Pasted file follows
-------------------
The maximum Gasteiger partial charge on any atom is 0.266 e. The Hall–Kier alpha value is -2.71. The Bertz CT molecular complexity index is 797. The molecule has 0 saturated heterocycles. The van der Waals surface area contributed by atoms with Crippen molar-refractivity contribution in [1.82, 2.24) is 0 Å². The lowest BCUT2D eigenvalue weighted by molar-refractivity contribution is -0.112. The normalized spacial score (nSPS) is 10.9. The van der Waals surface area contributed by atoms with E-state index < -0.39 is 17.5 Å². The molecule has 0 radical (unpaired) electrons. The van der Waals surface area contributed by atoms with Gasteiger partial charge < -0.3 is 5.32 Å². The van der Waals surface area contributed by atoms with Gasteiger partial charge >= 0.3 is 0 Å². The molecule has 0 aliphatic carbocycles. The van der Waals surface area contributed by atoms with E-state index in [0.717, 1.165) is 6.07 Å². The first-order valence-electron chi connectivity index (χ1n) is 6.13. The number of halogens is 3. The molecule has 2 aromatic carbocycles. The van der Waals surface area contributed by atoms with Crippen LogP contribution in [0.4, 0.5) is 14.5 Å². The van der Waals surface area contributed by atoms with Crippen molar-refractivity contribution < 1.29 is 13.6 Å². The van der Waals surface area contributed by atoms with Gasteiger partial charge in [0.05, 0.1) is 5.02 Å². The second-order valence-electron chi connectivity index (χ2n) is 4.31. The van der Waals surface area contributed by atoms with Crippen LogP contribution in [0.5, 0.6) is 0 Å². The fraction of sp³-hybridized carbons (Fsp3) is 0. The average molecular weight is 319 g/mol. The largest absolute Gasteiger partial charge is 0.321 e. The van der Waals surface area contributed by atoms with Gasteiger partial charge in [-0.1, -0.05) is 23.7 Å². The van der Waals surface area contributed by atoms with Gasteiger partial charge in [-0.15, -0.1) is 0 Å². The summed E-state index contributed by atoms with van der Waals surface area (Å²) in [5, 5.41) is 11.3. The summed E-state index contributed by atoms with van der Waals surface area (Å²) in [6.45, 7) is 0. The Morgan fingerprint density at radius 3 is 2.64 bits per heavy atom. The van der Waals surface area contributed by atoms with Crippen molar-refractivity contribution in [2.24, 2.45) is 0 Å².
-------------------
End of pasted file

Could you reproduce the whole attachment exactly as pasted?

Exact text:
The maximum Gasteiger partial charge on any atom is 0.266 e. The Hall–Kier alpha value is -2.71. The Bertz CT molecular complexity index is 797. The molecule has 0 saturated heterocycles. The van der Waals surface area contributed by atoms with Crippen molar-refractivity contribution in [1.82, 2.24) is 0 Å². The lowest BCUT2D eigenvalue weighted by molar-refractivity contribution is -0.112. The normalized spacial score (nSPS) is 10.9. The van der Waals surface area contributed by atoms with E-state index < -0.39 is 17.5 Å². The molecule has 0 radical (unpaired) electrons. The van der Waals surface area contributed by atoms with Gasteiger partial charge < -0.3 is 5.32 Å². The van der Waals surface area contributed by atoms with Gasteiger partial charge >= 0.3 is 0 Å². The molecule has 0 aliphatic carbocycles. The van der Waals surface area contributed by atoms with E-state index in [0.717, 1.165) is 6.07 Å². The first-order valence-electron chi connectivity index (χ1n) is 6.13. The number of halogens is 3. The molecule has 2 aromatic carbocycles. The van der Waals surface area contributed by atoms with Crippen LogP contribution in [0.4, 0.5) is 14.5 Å². The van der Waals surface area contributed by atoms with Crippen molar-refractivity contribution < 1.29 is 13.6 Å². The van der Waals surface area contributed by atoms with Gasteiger partial charge in [0.05, 0.1) is 5.02 Å². The second-order valence-electron chi connectivity index (χ2n) is 4.31. The van der Waals surface area contributed by atoms with Crippen LogP contribution in [0.5, 0.6) is 0 Å². The fraction of sp³-hybridized carbons (Fsp3) is 0. The average molecular weight is 319 g/mol. The largest absolute Gasteiger partial charge is 0.321 e. The van der Waals surface area contributed by atoms with Gasteiger partial charge in [-0.1, -0.05) is 23.7 Å². The van der Waals surface area contributed by atoms with Gasteiger partial charge in [-0.15, -0.1) is 0 Å². The summed E-state index contributed by atoms with van der Waals surface area (Å²) in [5, 5.41) is 11.3. The summed E-state index contributed by atoms with van der Waals surface area (Å²) in [6.45, 7) is 0. The Morgan fingerprint density at radius 3 is 2.64 bits per heavy atom. The van der Waals surface area contributed by atoms with Crippen molar-refractivity contribution in [2.24, 2.45) is 0 Å².